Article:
Jean Nouvel has lost a court battle aimed to remove his name from the newly opened Philharmonie de Paris. As The Telegraph reports, Nouvel claimed that the £280 million concert hall was inaugurated prematurely and parts of the building was “sabotaged” in doing so, thus believing it to be morally inapt from him be associated with the building.
“The architecture is martyred, the details sabotaged,” he said in a Le Monde editorial, “so taxpayers will have to pay, once again, to correct these aberrational decisions.”
With an idea based on “flexibility, mingling and openness,” Sou Fujimoto Architects, Manal Rachdi OXO Architects and Nicolas Laisné Associates have been announced as winners of a restricted competition to design a new Ecole Polytechnique learning center at Paris-Saclay University. The winning scheme, chosen over four finalists, will consolidate six institutions under one roof: Ecole Polytechnique, Institut Mines-Telecom, AgroParisTech, ENSTA ParisTech, ENSAE ParisTech and Institut d’Optique (IOGS).
A curved street grate becomes an umbrella for a shepherd and his sheep, and a construction site is transformed into a fortress for mop-wielding guards in the interactive street art of French artist Charles Leval, better known as Levalet. Seeking inspiration from the Parisian streets, Levalet is known for his site-specific, India ink drawings that playfully interact with their surrounding architecture. “Topography is very important for me, this is why I always check a place out before I work on it,” Levalet said in an interview with Underground Paris. “I try to mix the world of representation with the real world by playing on the physical cohesion of the situations I put up. Architecture supports my work. Then I work on staging the artwork with photographs.”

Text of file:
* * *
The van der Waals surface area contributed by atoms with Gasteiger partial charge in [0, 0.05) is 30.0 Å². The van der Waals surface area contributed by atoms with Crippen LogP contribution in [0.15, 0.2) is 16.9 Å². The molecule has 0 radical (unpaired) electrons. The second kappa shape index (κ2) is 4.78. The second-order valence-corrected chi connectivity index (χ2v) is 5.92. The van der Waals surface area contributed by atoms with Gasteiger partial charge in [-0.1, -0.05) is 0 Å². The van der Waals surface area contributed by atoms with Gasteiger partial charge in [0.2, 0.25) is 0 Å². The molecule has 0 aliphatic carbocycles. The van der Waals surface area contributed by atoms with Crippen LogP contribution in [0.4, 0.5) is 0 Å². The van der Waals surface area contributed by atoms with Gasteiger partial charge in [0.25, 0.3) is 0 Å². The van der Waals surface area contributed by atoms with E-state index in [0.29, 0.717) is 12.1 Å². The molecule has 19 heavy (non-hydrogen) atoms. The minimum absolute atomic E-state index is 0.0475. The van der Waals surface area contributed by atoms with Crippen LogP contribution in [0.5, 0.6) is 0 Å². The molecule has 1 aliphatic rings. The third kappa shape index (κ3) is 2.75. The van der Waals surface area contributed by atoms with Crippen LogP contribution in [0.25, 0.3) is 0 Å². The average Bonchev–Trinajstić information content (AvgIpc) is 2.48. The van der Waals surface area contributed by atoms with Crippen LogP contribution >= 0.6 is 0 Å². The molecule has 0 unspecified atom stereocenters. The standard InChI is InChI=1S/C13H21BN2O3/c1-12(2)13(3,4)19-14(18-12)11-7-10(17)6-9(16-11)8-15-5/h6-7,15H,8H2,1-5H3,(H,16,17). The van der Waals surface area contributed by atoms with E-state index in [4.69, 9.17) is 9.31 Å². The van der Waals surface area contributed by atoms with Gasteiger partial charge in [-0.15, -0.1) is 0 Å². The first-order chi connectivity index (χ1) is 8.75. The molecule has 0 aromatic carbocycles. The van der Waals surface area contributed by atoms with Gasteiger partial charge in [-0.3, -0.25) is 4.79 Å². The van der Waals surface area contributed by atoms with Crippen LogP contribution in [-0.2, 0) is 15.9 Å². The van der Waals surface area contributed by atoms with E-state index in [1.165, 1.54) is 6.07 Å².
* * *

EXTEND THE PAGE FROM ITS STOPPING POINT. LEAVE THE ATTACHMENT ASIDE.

After boycotting the premature opening of the infamous Philharmonie de Paris, Jean Nouvel has taken his frustrations to court demanding that his name and image be removed from all references to the publicly funded €390 million concert hall. The French architect, who has claimed to be wrongly vilified as a “spoilt-star artist” and unfairly blamed for the project’s spiraling costs, does not “wish to express himself any further on the project.”
He has asked the court “to order amending work” to 26 “non-compliance” areas that do not comply with his original design. This areas include parapets, fireplaces, facades, the promenade and 2,400-seat concert hall itself.
Challenging the notion that beauty is subjective, Alain de Botton has made a case for attractive cities, believing that a city’s beauty is key to its success and citizens’ quality of life. The Swiss philosopher, author and founder of London’s The School of Life believes that attractiveness is the primary reason why many choose to vacation to Paris, and not Frankfurt.
“We think beauty is subjective, and so no one should say anything about it,” says Botton. “It’s a very understandable qualm, but it’s also horribly useful to greedy property developers.”
So, what makes a city attractive? Find out Botton’s six points for beautiful cities, after the break.